U.S. officials worried about China's behavior in cyberspace
High-level officials from the two major economies met for annual Cabinet-level talks on strategic and economic issues.
With talks amid tensions over cyberspace and maritime security, officials on both sides played down expectations for substantial progress in the seventh round of the U.S.-China Strategic and Economic Dialogue.
U.S. Treasury Secretary Jacob Lew said Washington remains "deeply concerned about government-sponsored cyber theft from companies and commercial sectors."
Beijing's leadership, Mr. Lew said, has a responsibility "to abide by certain standards of behavior within cyberspace."
U.S. investigators believe a recently disclosed breach of millions of personnel records originated in China, but the Obama administration hasn't said whether it was considered a government-sanctioned hack.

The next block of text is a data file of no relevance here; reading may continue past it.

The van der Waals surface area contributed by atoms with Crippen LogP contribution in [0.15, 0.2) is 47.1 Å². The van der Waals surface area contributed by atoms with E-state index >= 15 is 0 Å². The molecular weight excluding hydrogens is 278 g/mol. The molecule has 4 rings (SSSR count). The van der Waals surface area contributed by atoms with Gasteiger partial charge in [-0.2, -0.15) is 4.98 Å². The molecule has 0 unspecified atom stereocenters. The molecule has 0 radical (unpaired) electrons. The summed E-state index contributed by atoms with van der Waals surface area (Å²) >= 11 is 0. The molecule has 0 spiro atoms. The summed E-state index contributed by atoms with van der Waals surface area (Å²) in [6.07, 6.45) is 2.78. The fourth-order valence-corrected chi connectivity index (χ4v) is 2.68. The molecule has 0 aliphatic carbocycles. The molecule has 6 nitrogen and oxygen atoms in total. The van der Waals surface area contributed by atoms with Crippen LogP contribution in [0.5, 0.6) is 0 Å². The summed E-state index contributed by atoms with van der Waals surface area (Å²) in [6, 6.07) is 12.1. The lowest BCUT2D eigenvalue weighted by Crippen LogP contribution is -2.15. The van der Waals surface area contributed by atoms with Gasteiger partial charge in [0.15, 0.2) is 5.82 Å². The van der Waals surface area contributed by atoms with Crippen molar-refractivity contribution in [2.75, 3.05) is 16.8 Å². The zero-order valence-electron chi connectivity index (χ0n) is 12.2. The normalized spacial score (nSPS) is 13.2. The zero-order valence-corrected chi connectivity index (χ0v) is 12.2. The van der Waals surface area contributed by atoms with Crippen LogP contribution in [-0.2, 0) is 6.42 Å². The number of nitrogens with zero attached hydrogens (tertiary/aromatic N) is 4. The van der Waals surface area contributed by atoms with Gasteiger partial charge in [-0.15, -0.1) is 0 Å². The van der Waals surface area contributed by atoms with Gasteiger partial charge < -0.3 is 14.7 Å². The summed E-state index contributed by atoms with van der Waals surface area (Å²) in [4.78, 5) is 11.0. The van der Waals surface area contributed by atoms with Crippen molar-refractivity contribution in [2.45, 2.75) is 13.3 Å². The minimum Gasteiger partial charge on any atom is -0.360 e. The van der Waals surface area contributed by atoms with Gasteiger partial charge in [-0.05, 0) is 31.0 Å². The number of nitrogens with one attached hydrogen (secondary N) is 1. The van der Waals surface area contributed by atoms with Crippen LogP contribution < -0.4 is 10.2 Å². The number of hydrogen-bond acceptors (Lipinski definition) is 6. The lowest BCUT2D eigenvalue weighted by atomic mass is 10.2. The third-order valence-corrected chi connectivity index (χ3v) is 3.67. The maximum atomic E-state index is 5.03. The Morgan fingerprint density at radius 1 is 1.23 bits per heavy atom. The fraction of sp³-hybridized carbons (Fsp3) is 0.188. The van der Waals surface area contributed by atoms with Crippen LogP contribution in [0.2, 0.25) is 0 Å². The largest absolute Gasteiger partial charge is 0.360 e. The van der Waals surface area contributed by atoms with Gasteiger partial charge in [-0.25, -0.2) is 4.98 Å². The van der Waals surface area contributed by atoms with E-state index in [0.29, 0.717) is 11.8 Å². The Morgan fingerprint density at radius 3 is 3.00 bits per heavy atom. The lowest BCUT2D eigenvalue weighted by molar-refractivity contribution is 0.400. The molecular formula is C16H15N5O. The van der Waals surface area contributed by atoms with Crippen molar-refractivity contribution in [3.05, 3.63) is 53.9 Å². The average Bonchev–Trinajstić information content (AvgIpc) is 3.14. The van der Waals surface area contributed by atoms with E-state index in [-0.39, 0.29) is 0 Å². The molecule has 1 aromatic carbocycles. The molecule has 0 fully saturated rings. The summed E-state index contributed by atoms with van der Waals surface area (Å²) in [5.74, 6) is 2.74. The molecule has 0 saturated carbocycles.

Both Chinese and U.S. officials said they hoped to find some common ground even in the areas where their disagreements are sharpest.
"There's an urgent need to agree on a rule-based system for rapidly evolving areas ranging from cyberspace to outer space," said Vice President Joe Biden, who spoke at the opening of talks.
China's State Councilor Yang Jiechi backed the principle of China working with the U.S. and other countries to develop an "international code of conduct for cyber information sharing."
"We will work with the U.S. and other countries to work in a spirit of openness to properly address the relevant issues," Mr. Yang said. ■